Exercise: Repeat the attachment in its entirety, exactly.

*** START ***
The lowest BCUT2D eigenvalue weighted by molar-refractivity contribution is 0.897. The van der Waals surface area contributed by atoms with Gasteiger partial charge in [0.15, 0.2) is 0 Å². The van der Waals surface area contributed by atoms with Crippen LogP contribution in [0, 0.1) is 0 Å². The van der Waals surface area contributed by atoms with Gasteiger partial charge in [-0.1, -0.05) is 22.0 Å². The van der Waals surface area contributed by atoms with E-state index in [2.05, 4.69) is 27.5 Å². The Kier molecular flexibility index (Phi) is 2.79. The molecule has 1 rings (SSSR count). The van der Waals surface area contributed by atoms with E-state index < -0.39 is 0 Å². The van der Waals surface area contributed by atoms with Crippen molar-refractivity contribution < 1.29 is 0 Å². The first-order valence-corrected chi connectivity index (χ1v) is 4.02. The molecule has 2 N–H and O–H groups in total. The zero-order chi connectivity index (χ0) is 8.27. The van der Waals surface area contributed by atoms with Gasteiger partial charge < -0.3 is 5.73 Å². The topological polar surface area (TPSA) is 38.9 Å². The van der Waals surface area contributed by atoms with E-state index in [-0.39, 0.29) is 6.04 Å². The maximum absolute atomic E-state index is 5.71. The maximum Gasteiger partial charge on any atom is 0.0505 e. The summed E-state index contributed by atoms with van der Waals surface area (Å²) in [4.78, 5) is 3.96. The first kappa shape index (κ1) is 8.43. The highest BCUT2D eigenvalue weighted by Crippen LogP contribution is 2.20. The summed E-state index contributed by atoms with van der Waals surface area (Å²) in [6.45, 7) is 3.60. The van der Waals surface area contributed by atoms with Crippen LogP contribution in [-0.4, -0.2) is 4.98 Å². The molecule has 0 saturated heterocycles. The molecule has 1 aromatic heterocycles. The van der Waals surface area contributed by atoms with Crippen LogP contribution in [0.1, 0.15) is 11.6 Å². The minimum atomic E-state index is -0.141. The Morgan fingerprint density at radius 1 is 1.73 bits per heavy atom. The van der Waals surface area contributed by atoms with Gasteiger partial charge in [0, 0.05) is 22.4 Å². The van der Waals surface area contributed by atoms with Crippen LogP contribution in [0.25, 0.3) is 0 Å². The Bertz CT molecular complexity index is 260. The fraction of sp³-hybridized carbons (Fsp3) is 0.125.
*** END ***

The lowest BCUT2D eigenvalue weighted by molar-refractivity contribution is 0.897. The van der Waals surface area contributed by atoms with Gasteiger partial charge in [0.15, 0.2) is 0 Å². The van der Waals surface area contributed by atoms with Crippen LogP contribution in [0, 0.1) is 0 Å². The van der Waals surface area contributed by atoms with Gasteiger partial charge in [-0.1, -0.05) is 22.0 Å². The van der Waals surface area contributed by atoms with E-state index in [2.05, 4.69) is 27.5 Å². The Kier molecular flexibility index (Phi) is 2.79. The molecule has 1 rings (SSSR count). The van der Waals surface area contributed by atoms with E-state index < -0.39 is 0 Å². The van der Waals surface area contributed by atoms with Crippen molar-refractivity contribution < 1.29 is 0 Å². The first-order valence-corrected chi connectivity index (χ1v) is 4.02. The molecule has 2 N–H and O–H groups in total. The zero-order chi connectivity index (χ0) is 8.27. The van der Waals surface area contributed by atoms with Gasteiger partial charge < -0.3 is 5.73 Å². The topological polar surface area (TPSA) is 38.9 Å². The van der Waals surface area contributed by atoms with E-state index in [-0.39, 0.29) is 6.04 Å². The maximum absolute atomic E-state index is 5.71. The maximum Gasteiger partial charge on any atom is 0.0505 e. The summed E-state index contributed by atoms with van der Waals surface area (Å²) in [4.78, 5) is 3.96. The first kappa shape index (κ1) is 8.43. The highest BCUT2D eigenvalue weighted by Crippen LogP contribution is 2.20. The summed E-state index contributed by atoms with van der Waals surface area (Å²) in [6.45, 7) is 3.60. The van der Waals surface area contributed by atoms with Crippen LogP contribution in [-0.4, -0.2) is 4.98 Å². The molecule has 0 saturated heterocycles. The molecule has 1 aromatic heterocycles. The van der Waals surface area contributed by atoms with Crippen LogP contribution in [0.1, 0.15) is 11.6 Å². The minimum atomic E-state index is -0.141. The Morgan fingerprint density at radius 1 is 1.73 bits per heavy atom. The van der Waals surface area contributed by atoms with Gasteiger partial charge in [0, 0.05) is 22.4 Å². The van der Waals surface area contributed by atoms with Crippen LogP contribution in [0.25, 0.3) is 0 Å². The Bertz CT molecular complexity index is 260. The fraction of sp³-hybridized carbons (Fsp3) is 0.125.